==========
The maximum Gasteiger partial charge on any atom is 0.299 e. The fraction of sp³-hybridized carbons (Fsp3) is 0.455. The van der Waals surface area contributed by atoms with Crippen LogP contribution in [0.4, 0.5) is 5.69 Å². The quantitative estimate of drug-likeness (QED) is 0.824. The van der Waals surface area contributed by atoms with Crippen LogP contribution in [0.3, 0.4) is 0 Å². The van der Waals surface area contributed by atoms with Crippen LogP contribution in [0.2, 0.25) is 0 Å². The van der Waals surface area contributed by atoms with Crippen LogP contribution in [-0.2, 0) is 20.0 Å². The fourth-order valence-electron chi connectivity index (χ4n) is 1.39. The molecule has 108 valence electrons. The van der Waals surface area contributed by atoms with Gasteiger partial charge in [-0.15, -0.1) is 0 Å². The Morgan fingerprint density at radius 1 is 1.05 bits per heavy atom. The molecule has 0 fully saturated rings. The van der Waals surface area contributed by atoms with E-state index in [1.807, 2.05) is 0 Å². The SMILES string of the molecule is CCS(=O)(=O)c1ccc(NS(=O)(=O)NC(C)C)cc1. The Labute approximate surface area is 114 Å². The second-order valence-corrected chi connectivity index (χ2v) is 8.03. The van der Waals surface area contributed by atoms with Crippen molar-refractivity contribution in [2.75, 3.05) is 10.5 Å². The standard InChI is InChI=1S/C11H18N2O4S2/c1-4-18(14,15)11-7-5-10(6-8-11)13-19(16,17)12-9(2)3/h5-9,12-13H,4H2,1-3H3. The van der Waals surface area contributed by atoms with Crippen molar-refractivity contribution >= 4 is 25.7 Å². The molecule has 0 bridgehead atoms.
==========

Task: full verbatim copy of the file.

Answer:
The maximum Gasteiger partial charge on any atom is 0.299 e. The fraction of sp³-hybridized carbons (Fsp3) is 0.455. The van der Waals surface area contributed by atoms with Crippen LogP contribution in [0.4, 0.5) is 5.69 Å². The quantitative estimate of drug-likeness (QED) is 0.824. The van der Waals surface area contributed by atoms with Crippen LogP contribution in [0.3, 0.4) is 0 Å². The van der Waals surface area contributed by atoms with Crippen LogP contribution in [0.2, 0.25) is 0 Å². The van der Waals surface area contributed by atoms with Crippen LogP contribution in [-0.2, 0) is 20.0 Å². The fourth-order valence-electron chi connectivity index (χ4n) is 1.39. The molecule has 108 valence electrons. The van der Waals surface area contributed by atoms with Gasteiger partial charge in [-0.15, -0.1) is 0 Å². The Morgan fingerprint density at radius 1 is 1.05 bits per heavy atom. The molecule has 0 fully saturated rings. The van der Waals surface area contributed by atoms with E-state index in [1.807, 2.05) is 0 Å². The SMILES string of the molecule is CCS(=O)(=O)c1ccc(NS(=O)(=O)NC(C)C)cc1. The Labute approximate surface area is 114 Å². The second-order valence-corrected chi connectivity index (χ2v) is 8.03. The van der Waals surface area contributed by atoms with Crippen molar-refractivity contribution in [2.75, 3.05) is 10.5 Å². The standard InChI is InChI=1S/C11H18N2O4S2/c1-4-18(14,15)11-7-5-10(6-8-11)13-19(16,17)12-9(2)3/h5-9,12-13H,4H2,1-3H3. The van der Waals surface area contributed by atoms with Crippen molar-refractivity contribution >= 4 is 25.7 Å². The molecule has 0 bridgehead atoms.